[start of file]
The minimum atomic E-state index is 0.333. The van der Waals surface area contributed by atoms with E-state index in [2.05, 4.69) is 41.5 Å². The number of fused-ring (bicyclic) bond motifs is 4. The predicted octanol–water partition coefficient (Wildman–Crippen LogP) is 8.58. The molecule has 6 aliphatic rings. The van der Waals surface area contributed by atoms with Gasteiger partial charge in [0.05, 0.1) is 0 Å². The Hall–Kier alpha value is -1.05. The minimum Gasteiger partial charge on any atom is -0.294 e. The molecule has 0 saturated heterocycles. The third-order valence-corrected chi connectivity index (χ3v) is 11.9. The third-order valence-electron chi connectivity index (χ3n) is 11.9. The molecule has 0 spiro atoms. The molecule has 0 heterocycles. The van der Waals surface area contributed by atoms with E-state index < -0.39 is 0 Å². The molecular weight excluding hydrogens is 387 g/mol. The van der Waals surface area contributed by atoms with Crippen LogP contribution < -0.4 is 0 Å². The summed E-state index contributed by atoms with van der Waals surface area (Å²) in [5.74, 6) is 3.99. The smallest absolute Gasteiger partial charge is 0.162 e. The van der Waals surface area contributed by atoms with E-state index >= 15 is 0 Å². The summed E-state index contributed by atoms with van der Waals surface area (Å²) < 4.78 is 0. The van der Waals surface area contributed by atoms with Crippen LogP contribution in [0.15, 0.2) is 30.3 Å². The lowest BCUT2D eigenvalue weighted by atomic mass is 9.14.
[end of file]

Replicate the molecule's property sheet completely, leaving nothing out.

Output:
The minimum atomic E-state index is 0.333. The van der Waals surface area contributed by atoms with E-state index in [2.05, 4.69) is 41.5 Å². The number of fused-ring (bicyclic) bond motifs is 4. The predicted octanol–water partition coefficient (Wildman–Crippen LogP) is 8.58. The molecule has 6 aliphatic rings. The van der Waals surface area contributed by atoms with Gasteiger partial charge in [0.05, 0.1) is 0 Å². The Hall–Kier alpha value is -1.05. The minimum Gasteiger partial charge on any atom is -0.294 e. The molecule has 0 saturated heterocycles. The third-order valence-corrected chi connectivity index (χ3v) is 11.9. The third-order valence-electron chi connectivity index (χ3n) is 11.9. The molecule has 0 spiro atoms. The molecule has 0 heterocycles. The van der Waals surface area contributed by atoms with E-state index < -0.39 is 0 Å². The molecular weight excluding hydrogens is 387 g/mol. The van der Waals surface area contributed by atoms with Crippen LogP contribution < -0.4 is 0 Å². The summed E-state index contributed by atoms with van der Waals surface area (Å²) in [5.74, 6) is 3.99. The smallest absolute Gasteiger partial charge is 0.162 e. The van der Waals surface area contributed by atoms with E-state index >= 15 is 0 Å². The summed E-state index contributed by atoms with van der Waals surface area (Å²) < 4.78 is 0. The van der Waals surface area contributed by atoms with Crippen LogP contribution in [0.15, 0.2) is 30.3 Å². The lowest BCUT2D eigenvalue weighted by atomic mass is 9.14.